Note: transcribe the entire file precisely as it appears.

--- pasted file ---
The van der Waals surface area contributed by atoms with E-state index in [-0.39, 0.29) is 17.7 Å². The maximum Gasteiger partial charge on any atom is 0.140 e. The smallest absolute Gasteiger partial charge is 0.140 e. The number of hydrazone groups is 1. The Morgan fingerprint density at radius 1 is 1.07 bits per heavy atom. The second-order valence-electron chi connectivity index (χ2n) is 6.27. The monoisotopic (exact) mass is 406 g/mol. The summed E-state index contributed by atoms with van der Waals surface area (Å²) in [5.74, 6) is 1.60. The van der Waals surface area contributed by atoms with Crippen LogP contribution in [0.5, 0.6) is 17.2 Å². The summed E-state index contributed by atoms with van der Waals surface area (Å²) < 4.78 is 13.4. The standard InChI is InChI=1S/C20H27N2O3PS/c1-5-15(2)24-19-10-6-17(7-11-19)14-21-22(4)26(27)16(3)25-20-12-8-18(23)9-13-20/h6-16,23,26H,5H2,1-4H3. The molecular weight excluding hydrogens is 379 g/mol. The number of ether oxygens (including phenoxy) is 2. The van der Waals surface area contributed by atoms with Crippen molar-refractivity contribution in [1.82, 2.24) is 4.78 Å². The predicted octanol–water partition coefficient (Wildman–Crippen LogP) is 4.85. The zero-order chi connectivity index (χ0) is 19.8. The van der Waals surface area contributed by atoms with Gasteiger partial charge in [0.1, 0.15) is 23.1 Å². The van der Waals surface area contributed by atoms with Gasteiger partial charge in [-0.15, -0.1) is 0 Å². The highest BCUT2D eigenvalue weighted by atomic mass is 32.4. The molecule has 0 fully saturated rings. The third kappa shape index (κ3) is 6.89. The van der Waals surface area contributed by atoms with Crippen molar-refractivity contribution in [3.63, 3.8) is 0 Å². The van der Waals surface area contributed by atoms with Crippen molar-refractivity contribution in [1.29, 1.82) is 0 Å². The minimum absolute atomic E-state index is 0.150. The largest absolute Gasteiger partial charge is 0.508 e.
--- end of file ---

The van der Waals surface area contributed by atoms with E-state index in [-0.39, 0.29) is 17.7 Å². The maximum Gasteiger partial charge on any atom is 0.140 e. The smallest absolute Gasteiger partial charge is 0.140 e. The number of hydrazone groups is 1. The Morgan fingerprint density at radius 1 is 1.07 bits per heavy atom. The second-order valence-electron chi connectivity index (χ2n) is 6.27. The monoisotopic (exact) mass is 406 g/mol. The summed E-state index contributed by atoms with van der Waals surface area (Å²) in [5.74, 6) is 1.60. The van der Waals surface area contributed by atoms with Crippen LogP contribution in [0.5, 0.6) is 17.2 Å². The summed E-state index contributed by atoms with van der Waals surface area (Å²) < 4.78 is 13.4. The standard InChI is InChI=1S/C20H27N2O3PS/c1-5-15(2)24-19-10-6-17(7-11-19)14-21-22(4)26(27)16(3)25-20-12-8-18(23)9-13-20/h6-16,23,26H,5H2,1-4H3. The molecular weight excluding hydrogens is 379 g/mol. The number of ether oxygens (including phenoxy) is 2. The van der Waals surface area contributed by atoms with Crippen molar-refractivity contribution in [1.82, 2.24) is 4.78 Å². The predicted octanol–water partition coefficient (Wildman–Crippen LogP) is 4.85. The zero-order chi connectivity index (χ0) is 19.8. The van der Waals surface area contributed by atoms with Gasteiger partial charge in [0.1, 0.15) is 23.1 Å². The van der Waals surface area contributed by atoms with Gasteiger partial charge in [-0.15, -0.1) is 0 Å². The highest BCUT2D eigenvalue weighted by atomic mass is 32.4. The molecule has 0 fully saturated rings. The third kappa shape index (κ3) is 6.89. The van der Waals surface area contributed by atoms with Crippen molar-refractivity contribution in [3.63, 3.8) is 0 Å². The van der Waals surface area contributed by atoms with Crippen molar-refractivity contribution in [1.29, 1.82) is 0 Å². The minimum absolute atomic E-state index is 0.150. The largest absolute Gasteiger partial charge is 0.508 e.